Statement from the Long Beach Police Commissioner [RE: Heroin Epidemic]

Over the weekend, two young Long Beach residents tragically passed away. While an investigation is underway and toxicology reports are not yet available, we have lost several young people in the past few years.

Our police department is taking this issue seriously and combating it head on with a three-pronged approach that focuses on prevention, redirection, and enforcement. In addition to being in contact with police agencies throughout the region to prevent drugs from even getting into the City, the Long Beach Police Department will be partnering up with the Long Beach School District and various community organizations to educate children about the dangers of drug and alcohol abuse. Beginning next month, we will be hosting community forums and offering counseling sessions.

We encourage parents to talk to their children about how important it is to stay away from drugs, and we want to do everything we can, as a City, to help prevent this from happening again.

More information will be posted about our upcoming substance abuse programs on our website and social media pages in the coming weeks.

– Police Commissioner Michael Tangney

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2 thoughts on “Statement from the Long Beach Police Commissioner [RE: Heroin Epidemic]”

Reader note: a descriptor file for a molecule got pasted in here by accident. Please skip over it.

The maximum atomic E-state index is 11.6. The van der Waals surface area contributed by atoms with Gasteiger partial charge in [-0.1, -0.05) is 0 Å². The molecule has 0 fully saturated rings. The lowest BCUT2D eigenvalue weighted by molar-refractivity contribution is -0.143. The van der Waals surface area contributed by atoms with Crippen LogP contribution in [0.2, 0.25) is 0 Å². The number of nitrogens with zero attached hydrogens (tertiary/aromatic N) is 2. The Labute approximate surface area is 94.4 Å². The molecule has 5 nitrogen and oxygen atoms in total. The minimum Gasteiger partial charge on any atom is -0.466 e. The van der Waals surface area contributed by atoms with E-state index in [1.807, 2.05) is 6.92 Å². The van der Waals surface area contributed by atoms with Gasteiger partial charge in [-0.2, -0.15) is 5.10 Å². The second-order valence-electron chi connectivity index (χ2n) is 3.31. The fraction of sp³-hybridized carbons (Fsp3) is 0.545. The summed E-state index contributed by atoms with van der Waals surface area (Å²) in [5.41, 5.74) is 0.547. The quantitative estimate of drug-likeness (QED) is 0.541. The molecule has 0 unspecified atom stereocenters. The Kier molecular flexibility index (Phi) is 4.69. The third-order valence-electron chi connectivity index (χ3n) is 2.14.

1. So many residents cheered when the LBMC Methadone Clinic and Counseling Center were permanently closed after Sandy. Did you really think the addicts were just going to get up and move out of “our backyard?” Even if these folks wanted to quit, there’s no help left here for them. But hey, we do have a tattoo parlor and expanded bars opening up.

  2. That’s a good point, Bob.

    Addiction is a disease. That doesn’t absolve those addicted (whether it be to drinking or drugs). It means their dependency must be treated.

    People cheered when it was closed because it’s hard for them to admit that addiction spans race, gender and age and is a problem that must be treated. Removing the place where addicts can get help means that people don’t have to face the fact that their are addicts of all sorts in their community on a regular basis.

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